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State of Alaska Epidemiology Bulletin

Bulletin No. 18
September 4, 1990
Two Doses of MMR Vaccine

In 1989, the American Academy of Pediatrics (AAP) and the Immunization Practices Advisory Committee (ACIP) recommended a major change in national vaccination policy. Both groups recommended that routine childhood vaccinations include two doses, rather than one dose, of measles-mumps-rubella (MMR) vaccine. The first dose was recommended at age 12 or 15 months and the second dose at elementary (ACIP) or secondary (AAP) school entry. The ACIP also recommended a second dose of MMR vaccine for college students and students attending other post-high school educational institutions who were born after 1/1/57, and medical personnel beginning employment who were born before 1957.

Understandably, confusion has grown because:

. recommendations from AAP and ACIP are not identical,

. current lack of funding makes impossible the provision of the second dose of MMR to all those covered by the recommendations,

. recommendations for childhood vaccine differ in areas at high risk for measles transmission or during measles outbreaks,

. many people do not know if a second dose of MMR is required,

. and different physicians and health care providers are making differing recommendations about the second dose of MMR vaccine.

Because the epidemiology of measles and the effectiveness of immunization programs are very different in different parts of the United States, the national Centers for Disease Control, AAP, and ACIP all have stressed that the new recommendations need to be implemented flexibly based on local needs and experience.

"Priorities in implementation. Some localities may not be able to implement the two dose schedule until adequate resources can be obtained. Current federal grant funds were appropriated based on a single dose schedule. Thus, at the present time, projects cannot rely on federal support to implement the new schedule. As localities seek resources, the highest priority should be to continue the one dose schedule. This program should not be compromised. The second priority should be implementation of the more aggressive outbreak control revaccination strategies. The third priority should be implementation of a routine two dose schedule."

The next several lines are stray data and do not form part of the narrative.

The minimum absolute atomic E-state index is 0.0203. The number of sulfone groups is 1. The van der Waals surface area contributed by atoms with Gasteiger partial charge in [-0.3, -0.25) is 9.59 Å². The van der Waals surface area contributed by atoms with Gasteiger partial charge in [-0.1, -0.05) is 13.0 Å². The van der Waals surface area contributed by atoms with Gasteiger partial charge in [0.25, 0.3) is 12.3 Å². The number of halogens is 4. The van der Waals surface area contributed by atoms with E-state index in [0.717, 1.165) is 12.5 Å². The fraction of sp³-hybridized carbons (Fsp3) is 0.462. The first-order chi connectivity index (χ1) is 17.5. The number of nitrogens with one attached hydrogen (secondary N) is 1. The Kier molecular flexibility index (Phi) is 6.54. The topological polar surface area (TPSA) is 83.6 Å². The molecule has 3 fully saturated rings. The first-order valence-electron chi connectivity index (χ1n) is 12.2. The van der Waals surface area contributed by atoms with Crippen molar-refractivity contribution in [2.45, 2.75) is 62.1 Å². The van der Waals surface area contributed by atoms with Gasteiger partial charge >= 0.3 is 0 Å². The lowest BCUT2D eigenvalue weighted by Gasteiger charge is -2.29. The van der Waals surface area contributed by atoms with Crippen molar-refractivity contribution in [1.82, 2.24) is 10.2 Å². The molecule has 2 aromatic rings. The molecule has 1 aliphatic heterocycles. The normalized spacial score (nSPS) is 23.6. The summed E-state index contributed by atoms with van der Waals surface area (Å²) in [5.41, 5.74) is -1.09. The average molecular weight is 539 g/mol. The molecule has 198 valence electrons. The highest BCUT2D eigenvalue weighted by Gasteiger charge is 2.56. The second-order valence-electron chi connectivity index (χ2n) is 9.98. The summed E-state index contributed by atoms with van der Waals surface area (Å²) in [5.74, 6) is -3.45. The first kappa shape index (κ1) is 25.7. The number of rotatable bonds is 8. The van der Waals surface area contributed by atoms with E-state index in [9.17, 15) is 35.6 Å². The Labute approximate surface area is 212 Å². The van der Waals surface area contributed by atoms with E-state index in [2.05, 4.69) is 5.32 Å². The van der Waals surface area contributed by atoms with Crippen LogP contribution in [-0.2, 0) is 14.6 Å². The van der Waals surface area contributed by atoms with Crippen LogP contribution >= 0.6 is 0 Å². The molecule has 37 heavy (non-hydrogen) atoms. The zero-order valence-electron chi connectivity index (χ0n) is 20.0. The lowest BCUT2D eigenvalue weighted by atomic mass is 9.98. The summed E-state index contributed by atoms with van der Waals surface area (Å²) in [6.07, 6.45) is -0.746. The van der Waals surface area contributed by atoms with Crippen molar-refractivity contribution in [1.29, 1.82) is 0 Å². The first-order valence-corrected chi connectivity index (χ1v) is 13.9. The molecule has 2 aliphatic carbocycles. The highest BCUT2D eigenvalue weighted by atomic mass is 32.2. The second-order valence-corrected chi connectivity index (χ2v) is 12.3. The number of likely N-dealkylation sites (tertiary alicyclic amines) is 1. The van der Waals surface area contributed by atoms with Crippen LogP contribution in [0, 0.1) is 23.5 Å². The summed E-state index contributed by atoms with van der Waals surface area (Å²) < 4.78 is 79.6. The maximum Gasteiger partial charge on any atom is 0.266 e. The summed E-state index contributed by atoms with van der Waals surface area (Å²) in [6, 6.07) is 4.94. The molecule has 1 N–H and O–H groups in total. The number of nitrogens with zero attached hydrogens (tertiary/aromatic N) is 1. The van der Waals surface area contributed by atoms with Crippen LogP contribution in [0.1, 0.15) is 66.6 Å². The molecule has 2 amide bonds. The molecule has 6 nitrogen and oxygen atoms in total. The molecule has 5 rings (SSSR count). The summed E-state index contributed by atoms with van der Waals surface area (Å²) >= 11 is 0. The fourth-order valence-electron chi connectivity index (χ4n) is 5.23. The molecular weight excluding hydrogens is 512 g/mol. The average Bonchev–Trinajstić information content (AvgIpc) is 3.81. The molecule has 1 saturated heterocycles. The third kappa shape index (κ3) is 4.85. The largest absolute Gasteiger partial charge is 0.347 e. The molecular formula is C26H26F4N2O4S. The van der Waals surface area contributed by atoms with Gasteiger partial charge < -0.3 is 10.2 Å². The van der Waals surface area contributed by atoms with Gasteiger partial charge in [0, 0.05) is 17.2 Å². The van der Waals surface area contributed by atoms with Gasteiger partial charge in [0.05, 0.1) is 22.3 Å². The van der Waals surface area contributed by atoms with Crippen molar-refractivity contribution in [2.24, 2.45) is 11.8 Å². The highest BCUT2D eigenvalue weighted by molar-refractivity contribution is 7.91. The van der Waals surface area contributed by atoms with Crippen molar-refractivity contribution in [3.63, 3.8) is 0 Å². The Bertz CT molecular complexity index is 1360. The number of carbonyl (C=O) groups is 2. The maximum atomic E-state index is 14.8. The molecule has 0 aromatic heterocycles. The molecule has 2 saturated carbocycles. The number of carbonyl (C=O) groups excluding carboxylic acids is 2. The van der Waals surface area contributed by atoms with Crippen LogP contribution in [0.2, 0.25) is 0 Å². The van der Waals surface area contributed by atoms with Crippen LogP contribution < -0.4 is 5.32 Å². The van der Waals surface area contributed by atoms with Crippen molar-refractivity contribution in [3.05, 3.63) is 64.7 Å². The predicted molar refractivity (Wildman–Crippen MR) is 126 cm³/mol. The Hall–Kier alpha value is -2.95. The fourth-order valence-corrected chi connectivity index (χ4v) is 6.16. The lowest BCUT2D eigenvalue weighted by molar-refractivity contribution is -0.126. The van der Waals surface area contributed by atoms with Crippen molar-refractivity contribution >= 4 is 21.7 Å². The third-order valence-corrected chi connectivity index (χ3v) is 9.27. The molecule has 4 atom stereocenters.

Alan Hinman, M.D., M.P.H., Assistant Surgeon General, Director, Center for Prevention Services November 21, 1989

Nevertheless, I would state unequivocally that if one has to make a decision with regard to disposition of funds or of vaccine, the first priority should go to getting the first dose into young infants."

Stanley A. Plotkin, M.D., Chairman, Committee on Infectious Diseases, American Academy of Pediatrics

The Alaska DPH is absolutely committed to childhood vaccination. Alaska was the first state to eradicate measles and rubella - no cases occurred from 1973-1976. Alaska led the national effort to improve immunization rates through school and daycare vaccination requirements. Vaccination of children and adults is one of the highest priorities of the state's public health nurses and immunization program staff. Our success in controlling these childhood diseases is outstanding, even taking into account the measles outbreak that we experienced earlier this year. As careful epidemiologic investigation established, this recent measles outbreak would not have been prevented even if the new, expanded MMR vaccine recommendations had been in effect.

Implementation of AAP and ACIP recommendations for routine MMR revaccination in the absence of adequate funds and vaccine supply could seriously compromise our existing, effective program. Policies for MMR vaccine in Alaska are and will continue to be under active review and intense study.

"As far as individual policy is concerned, we hope the recommendations will be written and interpreted with sufficient flexibility to enable different areas to approach the problem in selected ways appropriate for their populations."

Samuel L. Katz, M.D., Chairman, Immunization Practices Advisory Committee

At this time, the Alaska Division of Public Health (DPH) recommends the following:

. The highest priority of the DPH is to insure that all children in Alaska receive the first dose of MMR.

. The DPH does not recommend implementing the two dose MMR vaccine recommendations at this time in Alaska.

. Two doses of MMR vaccine are not required for school entry in Alaska.

. DPH is not supplying MMR vaccine for routine revaccination at this time. Physicians who wish to administer a second MMR vaccine dose to their patients in accordance with ACIP or AAP recommendations must purchase their own MMR vaccine for that purpose. MMR vaccine supplied by the DPH should be used only for an individual's first dose.

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